Kelly Ciment: Didn’t God bring this? But I still pray.
I’ve had many conversations about what can happen to the world from the outbreak. Is everyone going to have to be on lockdown? Family and personal friends of mine have been affected by COVID-19 and it’s scary. Thank God they didn’t catch it but they were under quarantine. I was nervous to look at my phone and see the updates of who and where the virus hit. It’s frightening to even think about being a carrier and that I can pass it on to my grandparents, or even to my great-grandma. From a religious standpoint, it’s tough to pray to God, because isn’t He the one who brought the sickness? Yet, I still pray to God hoping the outbreak calms down. I pray that everyone is safe and that less people start dying. I pray that Israel comes up with a cure quickly. Everyone has their perspective on whether or not we should be canceling events, for example, our Poland-Israel trip. It’s important that we don’t lose faith, but is it worth it to get the virus?
David Edwards: Nature controls us, yet we persevere
It is said that Marcus Aurelius, the Roman Emperor at one of Rome’s highest peaks, the most powerful and influential person in the world, would, every so often, sleep on the floor and wear sack cloth. He would eat simple food, bread and water, straying away from the luxuries to which he was accustomed. This was meant to show that what many of us fear, losing all one’s money and sufficing to poverty, was in the end—survivable. In fact, not merely survivable, thrivable. This practice was on one hand meant to greaten the appreciation one has for the simple things in life, but primarily to push Marcus to the point of uncomfortability that most would fear even approaching.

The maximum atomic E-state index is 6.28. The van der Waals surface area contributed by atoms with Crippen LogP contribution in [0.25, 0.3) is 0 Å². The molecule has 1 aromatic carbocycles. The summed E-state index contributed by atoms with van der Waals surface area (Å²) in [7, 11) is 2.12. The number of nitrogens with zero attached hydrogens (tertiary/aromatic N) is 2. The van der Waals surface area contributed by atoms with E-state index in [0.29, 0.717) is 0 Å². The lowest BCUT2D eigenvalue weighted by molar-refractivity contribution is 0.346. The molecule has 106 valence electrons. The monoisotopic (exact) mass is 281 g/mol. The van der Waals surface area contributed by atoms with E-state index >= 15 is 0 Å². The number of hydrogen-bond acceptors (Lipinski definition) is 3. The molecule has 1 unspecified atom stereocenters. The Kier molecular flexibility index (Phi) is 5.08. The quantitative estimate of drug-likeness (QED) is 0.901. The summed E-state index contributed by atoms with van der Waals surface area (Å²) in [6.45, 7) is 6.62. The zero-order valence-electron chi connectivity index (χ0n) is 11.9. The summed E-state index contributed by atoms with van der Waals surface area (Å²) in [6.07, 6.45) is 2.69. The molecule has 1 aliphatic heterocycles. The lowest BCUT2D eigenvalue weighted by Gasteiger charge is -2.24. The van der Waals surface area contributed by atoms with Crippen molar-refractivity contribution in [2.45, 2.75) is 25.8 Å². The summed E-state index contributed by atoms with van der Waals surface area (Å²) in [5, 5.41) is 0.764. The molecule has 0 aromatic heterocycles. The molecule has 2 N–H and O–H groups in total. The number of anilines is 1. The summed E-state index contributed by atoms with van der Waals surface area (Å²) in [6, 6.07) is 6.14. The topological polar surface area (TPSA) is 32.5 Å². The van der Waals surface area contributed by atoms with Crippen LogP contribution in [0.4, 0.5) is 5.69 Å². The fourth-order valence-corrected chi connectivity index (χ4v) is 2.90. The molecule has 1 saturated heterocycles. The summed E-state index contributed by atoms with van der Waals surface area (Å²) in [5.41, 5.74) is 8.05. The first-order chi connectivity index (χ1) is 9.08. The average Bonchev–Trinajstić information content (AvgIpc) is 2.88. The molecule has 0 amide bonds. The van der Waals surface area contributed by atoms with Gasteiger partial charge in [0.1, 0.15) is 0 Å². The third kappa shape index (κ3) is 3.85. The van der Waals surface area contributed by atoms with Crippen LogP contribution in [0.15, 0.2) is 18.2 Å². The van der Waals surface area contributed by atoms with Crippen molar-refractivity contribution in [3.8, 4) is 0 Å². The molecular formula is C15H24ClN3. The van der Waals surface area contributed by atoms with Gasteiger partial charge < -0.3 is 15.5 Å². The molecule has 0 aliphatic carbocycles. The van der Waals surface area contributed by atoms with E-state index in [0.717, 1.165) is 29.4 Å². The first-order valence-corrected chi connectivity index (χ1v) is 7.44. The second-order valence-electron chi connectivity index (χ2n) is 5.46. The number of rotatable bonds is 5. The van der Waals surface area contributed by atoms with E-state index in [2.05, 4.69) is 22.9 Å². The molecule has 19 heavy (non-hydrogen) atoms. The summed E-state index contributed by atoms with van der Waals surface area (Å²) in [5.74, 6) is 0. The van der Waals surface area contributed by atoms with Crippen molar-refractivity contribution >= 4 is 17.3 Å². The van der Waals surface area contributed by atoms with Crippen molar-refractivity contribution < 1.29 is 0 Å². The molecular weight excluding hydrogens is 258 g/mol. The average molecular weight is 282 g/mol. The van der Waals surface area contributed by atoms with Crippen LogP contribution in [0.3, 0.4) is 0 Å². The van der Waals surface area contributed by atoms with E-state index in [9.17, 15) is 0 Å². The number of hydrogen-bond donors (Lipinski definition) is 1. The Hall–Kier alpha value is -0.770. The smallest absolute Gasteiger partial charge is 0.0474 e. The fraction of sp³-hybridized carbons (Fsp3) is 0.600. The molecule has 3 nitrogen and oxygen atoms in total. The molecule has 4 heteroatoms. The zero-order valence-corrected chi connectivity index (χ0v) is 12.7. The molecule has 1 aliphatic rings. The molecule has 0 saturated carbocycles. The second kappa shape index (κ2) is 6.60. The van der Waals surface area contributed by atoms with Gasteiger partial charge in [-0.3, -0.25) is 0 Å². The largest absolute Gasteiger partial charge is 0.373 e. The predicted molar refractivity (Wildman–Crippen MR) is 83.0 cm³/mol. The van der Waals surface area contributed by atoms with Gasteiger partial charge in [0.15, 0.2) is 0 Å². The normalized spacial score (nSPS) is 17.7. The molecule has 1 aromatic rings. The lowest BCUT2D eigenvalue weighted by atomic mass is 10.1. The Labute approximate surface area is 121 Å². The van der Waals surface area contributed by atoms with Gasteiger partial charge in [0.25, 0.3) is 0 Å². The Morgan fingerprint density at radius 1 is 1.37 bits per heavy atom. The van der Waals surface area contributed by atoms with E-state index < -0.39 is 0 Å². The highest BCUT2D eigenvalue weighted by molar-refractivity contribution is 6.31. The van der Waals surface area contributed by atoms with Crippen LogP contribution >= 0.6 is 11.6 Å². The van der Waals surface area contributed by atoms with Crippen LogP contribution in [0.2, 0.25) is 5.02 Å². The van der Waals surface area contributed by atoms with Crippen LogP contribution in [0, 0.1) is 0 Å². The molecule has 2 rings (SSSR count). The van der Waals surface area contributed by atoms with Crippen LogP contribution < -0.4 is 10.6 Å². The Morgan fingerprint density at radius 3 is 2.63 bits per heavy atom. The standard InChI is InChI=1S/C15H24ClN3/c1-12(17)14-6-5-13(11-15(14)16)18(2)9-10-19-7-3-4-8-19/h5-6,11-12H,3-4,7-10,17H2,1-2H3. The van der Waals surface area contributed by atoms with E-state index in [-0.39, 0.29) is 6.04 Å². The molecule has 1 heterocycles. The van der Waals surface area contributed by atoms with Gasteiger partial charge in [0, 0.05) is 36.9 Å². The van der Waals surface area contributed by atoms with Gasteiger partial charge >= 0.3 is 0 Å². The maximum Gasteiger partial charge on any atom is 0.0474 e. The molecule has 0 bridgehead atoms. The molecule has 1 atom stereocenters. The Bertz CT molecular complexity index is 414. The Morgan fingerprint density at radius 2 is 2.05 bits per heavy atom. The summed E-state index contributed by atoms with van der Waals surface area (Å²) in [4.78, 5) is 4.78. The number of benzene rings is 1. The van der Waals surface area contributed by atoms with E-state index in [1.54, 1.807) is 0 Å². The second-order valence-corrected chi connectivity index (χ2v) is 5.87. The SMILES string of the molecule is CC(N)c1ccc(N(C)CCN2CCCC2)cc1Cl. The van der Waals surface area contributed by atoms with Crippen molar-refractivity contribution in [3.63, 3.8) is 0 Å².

Coronavirus is our floor and sackcloth. If we were told one year ago today, that we would be facing a pandemic, many would be frightened and terrified, not even being able to imagine living through this sort of apocalyptic scenario. However, now that we are settling into our new lives under a state of pandemic, we are beginning to see the capacity of the human spirit—the capacity we have to survive through all circumstances which are thrown our way by the universe. In the end, we see that we have no full control over anything besides our thoughts and our actions, Marcus knew this. All we can do is show that we have mastered ourselves, and that humanity can persevere through all conditions—even our greatest fears.
The most powerful governments and people in the world are showing that they too have no mastery over nature, and that nature masters us. Artifice is nothing when matched with the true brunt of its maker: nature. Therefore, in this time of peril, surely we should look to further appreciate and exemplify our gratitude for the simple act of being in school or of seeing friends, because in the end, it can all be taken away from us in a second by the forces of nature which will always rule over us: no matter our scientific discovery or study of engineering and the elements. Yet, most importantly, we should know that no matter what, we can adapt and survive through anything, and this time of tragedy shall serve as a testament to our human will for the rest of our lives, and hopefully history.

Staff writer Benjamin Gamson contributed to this story.